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Former City of Madison Mayor Dave Cieslewicz

Former Mayor Dave Cieslewicz's Blog


Time to Plan for Ash Borer

October 1, 2010 1:35 PM

Fall is a time when we notice our trees more than ever. So, it's a good time to start thinking seriously about the biggest threat to our urban forest in a generation.

I grew up in the Milwaukee area during the 1960s when Dutch Elm Disease wiped out the beautiful cathedral-like tree canopy that once arched over virtually every street in that city. It was heart-breaking to watch the trees come down one after another.

Unfortunately, we're facing a similar threat today here in Madison and all over the eastern half of the nation. The trees in danger are ashes and the culprit this time is the Emerald Ash Borer (EAB). There are about 42,000 publicly owned ash trees in street terraces and parks and more in private spaces. The ash borer has been confirmed in northern Illinois at a site that is only 62 miles from Madison. Scientists tell us it is inevitable that it will arrive here, though no one can predict when.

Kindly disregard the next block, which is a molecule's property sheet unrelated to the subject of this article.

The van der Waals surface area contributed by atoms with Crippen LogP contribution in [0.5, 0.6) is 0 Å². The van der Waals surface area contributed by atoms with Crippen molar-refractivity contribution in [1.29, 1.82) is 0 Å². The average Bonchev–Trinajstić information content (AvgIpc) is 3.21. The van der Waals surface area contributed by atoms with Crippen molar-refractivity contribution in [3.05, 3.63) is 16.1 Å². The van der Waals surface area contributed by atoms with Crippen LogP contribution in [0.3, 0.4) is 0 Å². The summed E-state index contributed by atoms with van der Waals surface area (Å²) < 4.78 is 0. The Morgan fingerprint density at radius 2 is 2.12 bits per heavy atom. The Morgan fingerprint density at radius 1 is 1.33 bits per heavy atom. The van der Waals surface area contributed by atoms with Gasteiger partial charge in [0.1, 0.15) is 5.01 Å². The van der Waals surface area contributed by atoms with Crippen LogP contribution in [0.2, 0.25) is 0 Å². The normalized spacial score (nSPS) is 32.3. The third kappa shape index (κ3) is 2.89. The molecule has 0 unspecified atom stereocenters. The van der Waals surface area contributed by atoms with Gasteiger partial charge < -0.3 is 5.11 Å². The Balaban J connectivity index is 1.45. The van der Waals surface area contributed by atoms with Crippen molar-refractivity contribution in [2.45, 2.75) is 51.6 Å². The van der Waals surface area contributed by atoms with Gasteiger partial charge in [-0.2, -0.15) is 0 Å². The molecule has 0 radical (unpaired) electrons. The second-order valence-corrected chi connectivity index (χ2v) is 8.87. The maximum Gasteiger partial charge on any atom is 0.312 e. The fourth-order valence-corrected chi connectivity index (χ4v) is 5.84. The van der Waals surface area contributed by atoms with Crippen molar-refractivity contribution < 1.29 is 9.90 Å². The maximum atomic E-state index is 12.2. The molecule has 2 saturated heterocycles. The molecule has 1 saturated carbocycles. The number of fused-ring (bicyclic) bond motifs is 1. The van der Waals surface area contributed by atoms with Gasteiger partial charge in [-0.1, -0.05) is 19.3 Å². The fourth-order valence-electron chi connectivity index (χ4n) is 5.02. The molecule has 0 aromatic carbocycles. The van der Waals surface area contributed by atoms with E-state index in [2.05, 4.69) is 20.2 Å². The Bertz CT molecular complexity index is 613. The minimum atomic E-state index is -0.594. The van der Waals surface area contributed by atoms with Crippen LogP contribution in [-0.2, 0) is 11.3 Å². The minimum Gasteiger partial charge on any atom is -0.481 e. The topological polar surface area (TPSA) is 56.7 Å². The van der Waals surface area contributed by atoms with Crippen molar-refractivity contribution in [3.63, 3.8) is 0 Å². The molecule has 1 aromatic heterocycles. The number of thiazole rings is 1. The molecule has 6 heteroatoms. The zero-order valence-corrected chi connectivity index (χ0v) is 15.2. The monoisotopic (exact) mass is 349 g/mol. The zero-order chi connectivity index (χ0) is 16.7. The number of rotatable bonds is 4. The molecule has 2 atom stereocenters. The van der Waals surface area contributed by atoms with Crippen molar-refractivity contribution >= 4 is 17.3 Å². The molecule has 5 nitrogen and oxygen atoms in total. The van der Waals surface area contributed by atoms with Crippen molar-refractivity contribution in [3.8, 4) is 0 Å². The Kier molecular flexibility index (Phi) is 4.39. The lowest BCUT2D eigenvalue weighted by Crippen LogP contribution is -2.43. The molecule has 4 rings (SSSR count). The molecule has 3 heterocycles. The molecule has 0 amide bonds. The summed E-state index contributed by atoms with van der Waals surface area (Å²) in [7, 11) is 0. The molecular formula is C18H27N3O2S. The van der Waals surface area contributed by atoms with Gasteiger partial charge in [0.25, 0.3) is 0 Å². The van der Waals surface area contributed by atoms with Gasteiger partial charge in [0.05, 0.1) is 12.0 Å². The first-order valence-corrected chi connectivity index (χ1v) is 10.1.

So the thing to do is to use this time before it comes to prepare a plan. I asked our city Forestry Section to work with other relevant city agencies to prepare a report with background on the issue and a set of options. That excellent report is now completed and you can read it at http://www.cityofmadison.com/parks/documents/FinalSeptember2010EABProposedManagementPlan.pdf.

Now I've asked that same staff team to go out into our neighborhoods and hold public information sessions in which they can provide the public with the latest in what we know and the options we have before us and to hear back from neighbors about what they think is the best solution. Meetings have been scheduled for Thursday, October 21 at the Central Library and Wednesday, November 3 at the Lussier Community Center. Both Meetings are from 6:00pm to 8:00pm.

There's no way around it. This is going to be difficult and expensive. But if we provide information to the public, proceed from a science-based approach and focus on the long-term best interests of the urban forest, we'll recover just as we did from the Dutch Elm outbreak of forty years ago.




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